(National Sentinel)Â Elections:Â Despite earlier reports claiming that most states were refusing to cooperation with the Trump administration’s panel looking into the scope of voter fraud throughout the country, the panel’s vice chairman says otherwise.
As noted by theÂ Washington Times, Kris Kobach said that earlier reporting claiming 40 states were balking at providing his panel with information was not true:
[Kobach]Â blasted what he called â€œfake newsâ€ headlines claiming more than 40 states were resisting his request for voter information.
Mr. Kobach and the Justice Department also filed court papers blasting a lawsuit aimed at derailing the panel. The papers said the courts have never found a constitutional right to â€œinformational privacyâ€ that would shield otherwise public data from being shared with other government agencies.
The panel sent a request to all 50 states and the District of Columbia last week asking them to provide a list of votersâ€™ names, addresses, partial Social Security numbers, voter history, military status and records of felony convictions. He said only information that is public record needs to be submitted.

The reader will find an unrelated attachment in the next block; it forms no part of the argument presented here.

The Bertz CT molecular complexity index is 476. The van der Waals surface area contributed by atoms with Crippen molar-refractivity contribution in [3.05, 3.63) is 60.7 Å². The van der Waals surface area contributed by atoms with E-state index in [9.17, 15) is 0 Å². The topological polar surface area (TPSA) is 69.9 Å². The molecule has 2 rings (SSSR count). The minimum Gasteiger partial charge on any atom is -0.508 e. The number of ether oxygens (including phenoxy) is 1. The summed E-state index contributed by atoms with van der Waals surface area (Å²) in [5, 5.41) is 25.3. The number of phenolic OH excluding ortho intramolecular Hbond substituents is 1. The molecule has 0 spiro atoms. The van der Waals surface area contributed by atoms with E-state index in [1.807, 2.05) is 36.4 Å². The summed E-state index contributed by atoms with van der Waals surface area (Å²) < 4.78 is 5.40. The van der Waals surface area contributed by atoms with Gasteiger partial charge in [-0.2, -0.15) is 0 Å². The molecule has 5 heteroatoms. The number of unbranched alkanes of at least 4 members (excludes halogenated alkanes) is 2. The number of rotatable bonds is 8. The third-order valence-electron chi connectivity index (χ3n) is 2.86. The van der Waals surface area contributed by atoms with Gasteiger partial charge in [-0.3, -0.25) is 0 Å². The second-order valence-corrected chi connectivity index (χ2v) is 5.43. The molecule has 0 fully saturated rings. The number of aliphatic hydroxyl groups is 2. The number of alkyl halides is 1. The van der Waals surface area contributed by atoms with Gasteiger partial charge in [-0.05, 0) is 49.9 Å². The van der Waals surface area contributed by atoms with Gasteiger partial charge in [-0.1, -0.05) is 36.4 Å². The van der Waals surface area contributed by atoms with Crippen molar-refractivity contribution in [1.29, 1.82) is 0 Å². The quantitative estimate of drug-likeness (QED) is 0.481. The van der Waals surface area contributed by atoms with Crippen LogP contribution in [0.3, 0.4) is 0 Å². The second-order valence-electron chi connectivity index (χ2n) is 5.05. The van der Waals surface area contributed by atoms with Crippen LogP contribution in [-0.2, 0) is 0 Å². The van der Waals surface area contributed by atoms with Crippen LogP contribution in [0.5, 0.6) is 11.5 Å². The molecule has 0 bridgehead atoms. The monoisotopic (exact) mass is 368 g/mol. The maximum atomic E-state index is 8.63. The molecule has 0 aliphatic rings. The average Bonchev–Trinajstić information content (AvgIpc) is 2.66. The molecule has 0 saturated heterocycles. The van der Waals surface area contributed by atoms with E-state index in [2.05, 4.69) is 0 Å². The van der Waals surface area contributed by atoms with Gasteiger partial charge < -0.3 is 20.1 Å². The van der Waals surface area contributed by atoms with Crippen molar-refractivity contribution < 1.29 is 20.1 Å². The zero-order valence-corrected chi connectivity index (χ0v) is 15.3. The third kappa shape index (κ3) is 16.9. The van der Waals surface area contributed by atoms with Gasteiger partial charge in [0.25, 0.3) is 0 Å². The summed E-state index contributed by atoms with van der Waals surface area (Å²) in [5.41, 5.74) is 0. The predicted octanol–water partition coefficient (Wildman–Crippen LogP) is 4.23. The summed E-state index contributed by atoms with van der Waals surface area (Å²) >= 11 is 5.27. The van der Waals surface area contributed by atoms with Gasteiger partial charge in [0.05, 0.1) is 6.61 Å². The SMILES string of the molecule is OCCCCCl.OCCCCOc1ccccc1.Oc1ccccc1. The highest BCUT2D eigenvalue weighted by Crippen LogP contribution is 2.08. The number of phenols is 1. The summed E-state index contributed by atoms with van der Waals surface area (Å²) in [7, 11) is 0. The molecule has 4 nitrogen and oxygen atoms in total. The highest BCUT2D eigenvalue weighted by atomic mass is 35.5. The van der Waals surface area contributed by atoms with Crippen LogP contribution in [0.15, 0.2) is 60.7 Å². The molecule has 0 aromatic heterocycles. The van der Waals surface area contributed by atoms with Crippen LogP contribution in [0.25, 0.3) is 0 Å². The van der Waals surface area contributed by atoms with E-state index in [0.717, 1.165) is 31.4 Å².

Trump critics, fearful that the panel’s investigation will discover evidence of massive voter fraud, have been devising ways to oppose the effort at every turn, the Times reported, thereby justifying the president’s post-election claims that such fraud exists.
A CNN report said 19 states â€œopenly criticizedâ€ Mr. Kobachâ€™s request. The NBC News report under that MSNBC headline said 17 states are â€œflat-out refusingâ€ to comply, while another 28 states would hand over only public information.
Not so, says Kobach, calling those reports “fake news.”
â€œAt present, 20 states have agreed to provide the publicly available information requested by the commission and another 16 states are reviewing which information can be released under their state laws,â€ he said in a statement released by the White House.
â€œIn all, 36 states have either agreed or are considering participating with the commissionâ€™s work to ensure the integrity of the American electoral system,â€ saidÂ Kobach, who is also secretary of state in Kansas.
Privacy groups have sued claiming that data shared with the panel could be unconstitutional. But Kobach said his panel is only asking for data that states can legally share.
The Trump administration has insisted that voter fraud is not only a real thing, but much more widespread than Democrats are willing to admit.